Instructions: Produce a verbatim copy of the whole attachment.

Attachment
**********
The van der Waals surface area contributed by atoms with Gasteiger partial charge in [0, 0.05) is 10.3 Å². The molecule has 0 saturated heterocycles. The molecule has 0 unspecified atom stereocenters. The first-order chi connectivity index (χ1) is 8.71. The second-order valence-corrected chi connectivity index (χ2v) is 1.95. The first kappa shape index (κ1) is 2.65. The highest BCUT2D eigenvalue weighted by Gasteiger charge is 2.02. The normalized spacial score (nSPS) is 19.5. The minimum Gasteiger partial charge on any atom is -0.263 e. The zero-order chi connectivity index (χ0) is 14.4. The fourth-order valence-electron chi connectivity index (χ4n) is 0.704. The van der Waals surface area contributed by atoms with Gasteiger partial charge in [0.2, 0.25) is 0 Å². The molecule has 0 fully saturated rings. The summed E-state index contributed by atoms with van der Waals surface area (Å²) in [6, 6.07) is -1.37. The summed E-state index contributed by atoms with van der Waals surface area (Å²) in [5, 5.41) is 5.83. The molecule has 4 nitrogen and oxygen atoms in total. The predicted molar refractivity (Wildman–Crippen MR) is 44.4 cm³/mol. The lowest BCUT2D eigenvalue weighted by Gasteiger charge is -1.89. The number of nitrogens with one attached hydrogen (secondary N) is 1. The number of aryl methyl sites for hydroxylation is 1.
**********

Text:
The van der Waals surface area contributed by atoms with Gasteiger partial charge in [0, 0.05) is 10.3 Å². The molecule has 0 saturated heterocycles. The molecule has 0 unspecified atom stereocenters. The first-order chi connectivity index (χ1) is 8.71. The second-order valence-corrected chi connectivity index (χ2v) is 1.95. The first kappa shape index (κ1) is 2.65. The highest BCUT2D eigenvalue weighted by Gasteiger charge is 2.02. The normalized spacial score (nSPS) is 19.5. The minimum Gasteiger partial charge on any atom is -0.263 e. The zero-order chi connectivity index (χ0) is 14.4. The fourth-order valence-electron chi connectivity index (χ4n) is 0.704. The van der Waals surface area contributed by atoms with Gasteiger partial charge in [0.2, 0.25) is 0 Å². The molecule has 0 fully saturated rings. The summed E-state index contributed by atoms with van der Waals surface area (Å²) in [6, 6.07) is -1.37. The summed E-state index contributed by atoms with van der Waals surface area (Å²) in [5, 5.41) is 5.83. The molecule has 4 nitrogen and oxygen atoms in total. The predicted molar refractivity (Wildman–Crippen MR) is 44.4 cm³/mol. The lowest BCUT2D eigenvalue weighted by Gasteiger charge is -1.89. The number of nitrogens with one attached hydrogen (secondary N) is 1. The number of aryl methyl sites for hydroxylation is 1.